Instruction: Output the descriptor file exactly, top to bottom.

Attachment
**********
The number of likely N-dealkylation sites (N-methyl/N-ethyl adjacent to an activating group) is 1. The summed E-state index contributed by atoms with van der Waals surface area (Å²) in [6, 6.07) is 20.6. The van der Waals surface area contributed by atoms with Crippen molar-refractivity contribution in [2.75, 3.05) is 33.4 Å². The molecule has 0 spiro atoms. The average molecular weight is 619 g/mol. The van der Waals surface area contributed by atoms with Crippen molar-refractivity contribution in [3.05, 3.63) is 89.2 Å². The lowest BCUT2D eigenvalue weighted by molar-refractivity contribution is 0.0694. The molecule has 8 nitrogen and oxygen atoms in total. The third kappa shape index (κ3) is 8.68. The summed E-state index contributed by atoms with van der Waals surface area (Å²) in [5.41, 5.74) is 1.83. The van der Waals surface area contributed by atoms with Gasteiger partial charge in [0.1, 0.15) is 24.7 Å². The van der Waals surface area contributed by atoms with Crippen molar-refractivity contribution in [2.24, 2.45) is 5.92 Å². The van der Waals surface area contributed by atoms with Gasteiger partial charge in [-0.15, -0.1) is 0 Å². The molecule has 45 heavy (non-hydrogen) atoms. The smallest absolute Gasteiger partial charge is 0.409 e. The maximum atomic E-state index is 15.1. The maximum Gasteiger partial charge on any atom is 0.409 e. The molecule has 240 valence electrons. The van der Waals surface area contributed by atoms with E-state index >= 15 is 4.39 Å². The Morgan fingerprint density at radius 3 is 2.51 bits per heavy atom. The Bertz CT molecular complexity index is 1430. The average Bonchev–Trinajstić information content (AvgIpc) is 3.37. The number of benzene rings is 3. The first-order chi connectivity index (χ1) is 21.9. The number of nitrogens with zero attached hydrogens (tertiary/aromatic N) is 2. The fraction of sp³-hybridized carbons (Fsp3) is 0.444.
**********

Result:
The number of likely N-dealkylation sites (N-methyl/N-ethyl adjacent to an activating group) is 1. The summed E-state index contributed by atoms with van der Waals surface area (Å²) in [6, 6.07) is 20.6. The van der Waals surface area contributed by atoms with Crippen molar-refractivity contribution in [2.75, 3.05) is 33.4 Å². The molecule has 0 spiro atoms. The average molecular weight is 619 g/mol. The van der Waals surface area contributed by atoms with Crippen molar-refractivity contribution in [3.05, 3.63) is 89.2 Å². The lowest BCUT2D eigenvalue weighted by molar-refractivity contribution is 0.0694. The molecule has 8 nitrogen and oxygen atoms in total. The third kappa shape index (κ3) is 8.68. The summed E-state index contributed by atoms with van der Waals surface area (Å²) in [5.41, 5.74) is 1.83. The van der Waals surface area contributed by atoms with Gasteiger partial charge in [0.1, 0.15) is 24.7 Å². The van der Waals surface area contributed by atoms with Crippen molar-refractivity contribution in [2.24, 2.45) is 5.92 Å². The van der Waals surface area contributed by atoms with Gasteiger partial charge in [-0.15, -0.1) is 0 Å². The molecule has 45 heavy (non-hydrogen) atoms. The smallest absolute Gasteiger partial charge is 0.409 e. The maximum atomic E-state index is 15.1. The maximum Gasteiger partial charge on any atom is 0.409 e. The molecule has 240 valence electrons. The van der Waals surface area contributed by atoms with E-state index >= 15 is 4.39 Å². The Morgan fingerprint density at radius 3 is 2.51 bits per heavy atom. The Bertz CT molecular complexity index is 1430. The average Bonchev–Trinajstić information content (AvgIpc) is 3.37. The number of benzene rings is 3. The first-order chi connectivity index (χ1) is 21.9. The number of nitrogens with zero attached hydrogens (tertiary/aromatic N) is 2. The fraction of sp³-hybridized carbons (Fsp3) is 0.444.